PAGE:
Combining TTL and CMOS

Thread Starter

RyanS

Joined Aug 15, 2007
4
I recently pulled out a couple old electronics learning kits of mine that came with CMOS 4000 series logic chips. I thought it might be cool to (try to) build a simple 4-bit processor with the combined parts.

I don't have enough parts with just the CMOS chips, and I don't really feel like spending the extra time and money to get more, but I have a couple TTL 7404 inverter chips and a bunch of 74S37 nand chips.

If I ran everything at 5 volts, would the CMOS work with the TTL, or would it ker-splode? If it would work, is there anything that I might have to take into account such as a difference in the number of inputs I could drive with one output, etc?

Any help would be appreciated.:)
 

Salgat

Joined Dec 23, 2006
221
Should work fine. CMOS, if I remember right, has a slightly higher voltage for TRUE logic(3.8V?), but if you are using the traditional 0V and 5V, they will work together fine. Just remember when using CMOS ICs to never leave any floating inputs, tie them to either one logic state(ground or 5v).
 

lightingman

Joined Apr 19, 2007
374
Also... remember that CMOS driving TTL will have a limited fan-out.... I.E. you may only be able to drive 1 TTL input with a CMOS output.... The fan-out being the number of outputs that can drive a number of inputs for a given logic family...Daniel.
 

beenthere

Joined Apr 20, 2004
15,819
It's coming from TTL to CMOS that may present the most trouble. CMOS likes the input to swing all the way to Vcc, wher some TTL is only able to go to around 4 volts. There are CMOS buffers (4049 comes to mind) that are able to handle lower input swings.
 

Thread Starter

RyanS

Joined Aug 15, 2007
4
I have a 4049 that I can use to buffer 6 lines, but I will have 8 lines at the TTL level. Will transistors work to buffer out the other lines?

[edit]
Something like the image I attached.
 

Attachments

Salgat

Joined Dec 23, 2006
221
It's coming from TTL to CMOS that may present the most trouble. CMOS likes the input to swing all the way to Vcc, wher some TTL is only able to go to around 4 volts. There are CMOS buffers (4049 comes to mind) that are able to handle lower input swings.
Assuming he's using the same 5V for both TTL and CMOS, there should be no issues correct? I've done this myself with no issues on my digital clock.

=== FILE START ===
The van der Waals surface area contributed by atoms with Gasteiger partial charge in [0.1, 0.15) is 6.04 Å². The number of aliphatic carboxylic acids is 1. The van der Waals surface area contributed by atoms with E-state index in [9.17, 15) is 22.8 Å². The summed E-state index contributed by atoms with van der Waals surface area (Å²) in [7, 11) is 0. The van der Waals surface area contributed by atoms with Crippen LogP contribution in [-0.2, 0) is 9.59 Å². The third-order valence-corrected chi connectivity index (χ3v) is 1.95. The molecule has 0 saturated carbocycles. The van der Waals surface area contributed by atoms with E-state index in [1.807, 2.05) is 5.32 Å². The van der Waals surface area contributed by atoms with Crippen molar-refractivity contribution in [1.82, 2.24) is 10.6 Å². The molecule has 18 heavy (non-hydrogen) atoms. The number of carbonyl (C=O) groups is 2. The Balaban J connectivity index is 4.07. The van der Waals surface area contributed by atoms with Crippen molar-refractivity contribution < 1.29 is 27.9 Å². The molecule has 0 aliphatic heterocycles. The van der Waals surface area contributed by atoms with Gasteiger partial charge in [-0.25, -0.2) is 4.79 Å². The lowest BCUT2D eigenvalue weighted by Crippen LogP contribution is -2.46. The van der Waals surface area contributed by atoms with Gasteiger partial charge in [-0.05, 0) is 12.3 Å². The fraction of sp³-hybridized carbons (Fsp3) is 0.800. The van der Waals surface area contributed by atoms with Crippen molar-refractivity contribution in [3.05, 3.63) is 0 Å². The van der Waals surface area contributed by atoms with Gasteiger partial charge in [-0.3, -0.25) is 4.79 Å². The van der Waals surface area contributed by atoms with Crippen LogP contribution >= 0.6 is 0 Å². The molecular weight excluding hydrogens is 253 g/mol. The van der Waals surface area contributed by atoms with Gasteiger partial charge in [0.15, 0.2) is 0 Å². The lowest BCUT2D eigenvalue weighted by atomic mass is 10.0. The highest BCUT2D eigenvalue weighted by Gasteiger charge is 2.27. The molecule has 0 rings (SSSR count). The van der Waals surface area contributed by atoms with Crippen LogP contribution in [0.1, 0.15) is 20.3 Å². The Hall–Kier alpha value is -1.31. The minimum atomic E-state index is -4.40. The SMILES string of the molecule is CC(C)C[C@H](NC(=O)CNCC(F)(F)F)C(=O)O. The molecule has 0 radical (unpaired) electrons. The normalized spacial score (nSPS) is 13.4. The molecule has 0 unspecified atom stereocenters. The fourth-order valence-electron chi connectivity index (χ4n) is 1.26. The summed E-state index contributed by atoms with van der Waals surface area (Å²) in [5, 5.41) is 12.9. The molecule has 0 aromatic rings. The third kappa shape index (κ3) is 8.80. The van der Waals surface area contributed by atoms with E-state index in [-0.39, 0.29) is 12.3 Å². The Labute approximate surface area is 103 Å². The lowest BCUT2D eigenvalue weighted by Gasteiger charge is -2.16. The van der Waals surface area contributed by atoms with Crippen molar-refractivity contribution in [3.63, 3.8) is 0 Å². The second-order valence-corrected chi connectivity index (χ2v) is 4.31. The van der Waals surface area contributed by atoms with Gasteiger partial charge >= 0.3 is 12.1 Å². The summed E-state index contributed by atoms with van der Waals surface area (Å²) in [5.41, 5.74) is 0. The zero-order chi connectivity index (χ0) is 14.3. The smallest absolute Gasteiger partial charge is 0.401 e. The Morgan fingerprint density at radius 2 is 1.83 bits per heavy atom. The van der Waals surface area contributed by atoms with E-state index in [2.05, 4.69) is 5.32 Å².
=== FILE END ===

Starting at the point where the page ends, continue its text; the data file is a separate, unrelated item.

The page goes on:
beenthere

Joined Apr 20, 2004
15,819
Depends on the TTL type. 74HC would be just fine. 74LS might not be satisfactory without buffering, because the output swing won't go past 4.4 volts, which is a bit too little for a CMOS input. Original TTL would absolutely have to be buffered coming and going.
 

bloguetronica

Joined Apr 27, 2007
1,371
When driving a CMOS gate with a TTL gate, remember to add a pull-up resistor to the output of the TTL gate. You can refer to here:
http://www.kpsec.freeuk.com/components/ic.htm

Depends on the TTL type. 74HC would be just fine. 74LS might not be satisfactory without buffering, because the output swing won't go past 4.4 volts, which is a bit too little for a CMOS input. Original TTL would absolutely have to be buffered coming and going.
The 74HC family is a CMOS family, not a TTL one. HC stands for high speed CMOS. There is also the 74HCT family, which is compatible with TTL. Never confuse the 74HC or 74HCT CMOS families with other families such as 74, 74S, 74L, 74LS and 74F (TTL families). A common mistake.
 

Thread Starter

RyanS

Joined Aug 15, 2007
4
I'm using the 74S series. I tested it and found that the outputs from the TTL ICs could drive the inputs of a CMOS IC just as they were. I'll try it without any buffering or pullup resistors and see what happens.
 

Salgat

Joined Dec 23, 2006
221
Depends on the TTL type. 74HC would be just fine. 74LS might not be satisfactory without buffering, because the output swing won't go past 4.4 volts, which is a bit too little for a CMOS input. Original TTL would absolutely have to be buffered coming and going.
Why would it have to be buffered?
 
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